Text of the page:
When JC Penny stock shot to nearly one billion dollars after hiring who was referred to as “The Second Coming of Steve Jobs,” the parade was all but booked on the corner of Money Street and Prosperity Avenue.
18 months later, after the failure of renowned business executive Ron Johnson, those same streets were barren, littered only with the discount coupons they couldn’t even pay former patrons to use.
According to Business Insider, the “Highest Paid Person’s Opinion,” or HiPPO is a plague that has affected many top corporations and moguls from Sears to former Clinton White House Aide, Jason Goldberg respectively. This phenomenon is costing stockholders their investments and reserving a space in the unemployment line for an unsuspecting and once faithful and career driven employee pool.
It is often suggested that the most successful entrepreneurs are those who surround themselves with more intelligent people. Using this information, many major and upstart corporations looking for a boost in profit will seek out and highly compensate one of these individuals. With stacks of hundred dollar bills blocking their ear canals, the suggestions of others become unable to reach the HiPPO’s brain superiority.
No one is listening, thereby allowing only one set of opinions are being heard.
Whilst surrounding oneself with more intelligent or knowledgeable people is a good start, being able to let their opinions flow and being willing to be challenged is vital for the best plan or decisions to emerge.
This humble leadership doesn’t just apply to the traditional role of the ‘leader’, it helps everyone whose perceived authority can unduly influence critical conversations.
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Highly Intelligent Individuals DO Make Mistakes
The catalyst of failure for Johnson with JC Penny was determined to be something so simple and avoidable, it’s hard to fathom that it was even allowed to occur.
Forbes Online suggests that Johnson chose to follow his “gut” instead of proven focused group data in determining consumer preference. To state it simply, a multimillionaire believed that he better understood what a middle class patron wanted to purchase. In this case, the data was available, though it was ignored by a feeling. Since JC Penny threw all of it’s “cents” into the pockets of Johnson, is it any wonder why when Johnson asked his subordinates if the plan was working, no one had the gumption to speak up?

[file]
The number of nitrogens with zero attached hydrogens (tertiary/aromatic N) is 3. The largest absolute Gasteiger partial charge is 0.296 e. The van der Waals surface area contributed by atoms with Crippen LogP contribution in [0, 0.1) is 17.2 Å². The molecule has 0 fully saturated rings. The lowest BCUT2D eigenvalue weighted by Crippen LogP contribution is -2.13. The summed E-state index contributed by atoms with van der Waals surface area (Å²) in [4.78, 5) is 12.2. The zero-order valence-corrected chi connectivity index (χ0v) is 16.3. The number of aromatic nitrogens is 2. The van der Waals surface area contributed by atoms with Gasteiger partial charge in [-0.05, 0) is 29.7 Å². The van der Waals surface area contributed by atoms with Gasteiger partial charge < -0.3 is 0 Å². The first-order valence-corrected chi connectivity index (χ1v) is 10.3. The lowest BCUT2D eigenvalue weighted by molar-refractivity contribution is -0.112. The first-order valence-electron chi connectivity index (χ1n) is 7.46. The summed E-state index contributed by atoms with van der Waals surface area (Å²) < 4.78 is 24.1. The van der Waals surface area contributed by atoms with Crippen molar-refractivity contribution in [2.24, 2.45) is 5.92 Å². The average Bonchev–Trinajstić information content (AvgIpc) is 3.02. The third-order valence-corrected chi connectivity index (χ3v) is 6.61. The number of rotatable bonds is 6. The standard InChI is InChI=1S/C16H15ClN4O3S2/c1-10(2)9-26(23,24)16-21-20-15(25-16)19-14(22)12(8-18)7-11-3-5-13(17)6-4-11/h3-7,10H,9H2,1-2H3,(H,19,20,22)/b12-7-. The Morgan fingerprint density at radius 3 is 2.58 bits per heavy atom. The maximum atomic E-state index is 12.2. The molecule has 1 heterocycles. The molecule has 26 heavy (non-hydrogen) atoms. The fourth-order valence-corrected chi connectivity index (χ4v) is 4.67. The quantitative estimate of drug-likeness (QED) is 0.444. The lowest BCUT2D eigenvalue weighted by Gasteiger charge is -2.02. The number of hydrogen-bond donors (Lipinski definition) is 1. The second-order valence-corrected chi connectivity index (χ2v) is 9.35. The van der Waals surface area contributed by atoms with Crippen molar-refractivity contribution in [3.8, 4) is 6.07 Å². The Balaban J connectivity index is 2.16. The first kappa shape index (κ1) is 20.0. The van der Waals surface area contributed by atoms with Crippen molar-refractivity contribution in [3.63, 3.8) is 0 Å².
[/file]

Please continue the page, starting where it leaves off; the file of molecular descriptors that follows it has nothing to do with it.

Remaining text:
Large Ripples The Of HiPPO Effect
The HiPPO effect creates ripples of intimidation as members in the board room learn to keep their mouths shut, eventually lose their voice, and become accustomed to the role of subservient rat to the Pied Piper.
Employees are disempowered, moral is destroyed, and accountability becomes a tale of folklore and mythology.
The goal of a company is reduced to the vision of one, and no matter how well that one is able to see, it could never compete with the strength in vision of a cohesive unit. Why have a board room or, better yet, a board, if the voices and opinions of those in and on it are irrelevant?
Hungry, Hungry, Not The HiPPO
Once a problem has been recognized, it must be confronted if it is to change.
This is often the most challenging proposition to implement and can largely determine the fate of an organization. Allow the opinions of the staff to be vocalized before those of the influencers, even if it requires a closed or silent voting session. Crowd voting has also become a popular method with the seemingly infinite resources of technology.
To diffuse the intimidation factor of the great HiPPO, these actions are imperative. Proper facilitation, idea implementation efficiency, and restoring the voices of those who matter can bring the creativity and success back in the board room to which it belongs.
Originally published on Linkedin by Mike Sutton